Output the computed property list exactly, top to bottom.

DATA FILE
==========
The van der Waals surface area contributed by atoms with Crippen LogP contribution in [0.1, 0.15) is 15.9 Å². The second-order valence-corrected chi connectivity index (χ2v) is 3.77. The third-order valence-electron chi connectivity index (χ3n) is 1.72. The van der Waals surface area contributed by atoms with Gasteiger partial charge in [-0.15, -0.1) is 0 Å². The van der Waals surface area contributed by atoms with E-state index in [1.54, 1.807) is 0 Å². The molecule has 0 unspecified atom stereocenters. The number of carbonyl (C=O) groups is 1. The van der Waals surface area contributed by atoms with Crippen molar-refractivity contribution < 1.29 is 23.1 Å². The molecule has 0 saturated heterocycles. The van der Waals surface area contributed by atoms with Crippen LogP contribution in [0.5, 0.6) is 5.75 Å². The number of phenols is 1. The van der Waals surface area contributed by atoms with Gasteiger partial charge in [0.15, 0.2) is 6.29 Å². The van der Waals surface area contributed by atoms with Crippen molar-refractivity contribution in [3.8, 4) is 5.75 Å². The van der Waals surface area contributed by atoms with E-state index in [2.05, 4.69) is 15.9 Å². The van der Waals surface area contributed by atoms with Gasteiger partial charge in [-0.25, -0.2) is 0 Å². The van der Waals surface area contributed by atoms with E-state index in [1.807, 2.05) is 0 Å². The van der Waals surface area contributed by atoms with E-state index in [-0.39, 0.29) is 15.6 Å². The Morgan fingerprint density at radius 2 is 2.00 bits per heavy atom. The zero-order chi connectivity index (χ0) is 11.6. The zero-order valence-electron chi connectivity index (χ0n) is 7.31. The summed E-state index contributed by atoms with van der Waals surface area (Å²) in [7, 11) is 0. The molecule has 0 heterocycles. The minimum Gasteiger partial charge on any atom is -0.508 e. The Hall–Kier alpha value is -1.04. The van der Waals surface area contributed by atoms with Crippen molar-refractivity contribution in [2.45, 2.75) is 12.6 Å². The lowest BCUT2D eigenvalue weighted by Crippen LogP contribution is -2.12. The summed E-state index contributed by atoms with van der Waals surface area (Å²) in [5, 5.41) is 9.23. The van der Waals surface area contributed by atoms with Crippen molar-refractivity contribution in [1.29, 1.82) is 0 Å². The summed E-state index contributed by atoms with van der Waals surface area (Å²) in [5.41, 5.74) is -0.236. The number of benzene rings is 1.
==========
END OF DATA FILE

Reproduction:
The van der Waals surface area contributed by atoms with Crippen LogP contribution in [0.1, 0.15) is 15.9 Å². The second-order valence-corrected chi connectivity index (χ2v) is 3.77. The third-order valence-electron chi connectivity index (χ3n) is 1.72. The van der Waals surface area contributed by atoms with Gasteiger partial charge in [-0.15, -0.1) is 0 Å². The van der Waals surface area contributed by atoms with E-state index in [1.54, 1.807) is 0 Å². The molecule has 0 unspecified atom stereocenters. The number of carbonyl (C=O) groups is 1. The van der Waals surface area contributed by atoms with Crippen molar-refractivity contribution < 1.29 is 23.1 Å². The molecule has 0 saturated heterocycles. The van der Waals surface area contributed by atoms with Crippen LogP contribution in [0.5, 0.6) is 5.75 Å². The number of phenols is 1. The van der Waals surface area contributed by atoms with Gasteiger partial charge in [0.15, 0.2) is 6.29 Å². The van der Waals surface area contributed by atoms with Crippen molar-refractivity contribution in [3.8, 4) is 5.75 Å². The van der Waals surface area contributed by atoms with E-state index in [2.05, 4.69) is 15.9 Å². The van der Waals surface area contributed by atoms with Gasteiger partial charge in [-0.25, -0.2) is 0 Å². The van der Waals surface area contributed by atoms with E-state index in [1.807, 2.05) is 0 Å². The van der Waals surface area contributed by atoms with E-state index in [-0.39, 0.29) is 15.6 Å². The Morgan fingerprint density at radius 2 is 2.00 bits per heavy atom. The zero-order chi connectivity index (χ0) is 11.6. The zero-order valence-electron chi connectivity index (χ0n) is 7.31. The summed E-state index contributed by atoms with van der Waals surface area (Å²) in [7, 11) is 0. The molecule has 0 heterocycles. The minimum Gasteiger partial charge on any atom is -0.508 e. The Hall–Kier alpha value is -1.04. The van der Waals surface area contributed by atoms with Crippen molar-refractivity contribution in [2.45, 2.75) is 12.6 Å². The lowest BCUT2D eigenvalue weighted by Crippen LogP contribution is -2.12. The summed E-state index contributed by atoms with van der Waals surface area (Å²) in [5, 5.41) is 9.23. The van der Waals surface area contributed by atoms with Crippen molar-refractivity contribution in [1.29, 1.82) is 0 Å². The summed E-state index contributed by atoms with van der Waals surface area (Å²) in [5.41, 5.74) is -0.236. The number of benzene rings is 1.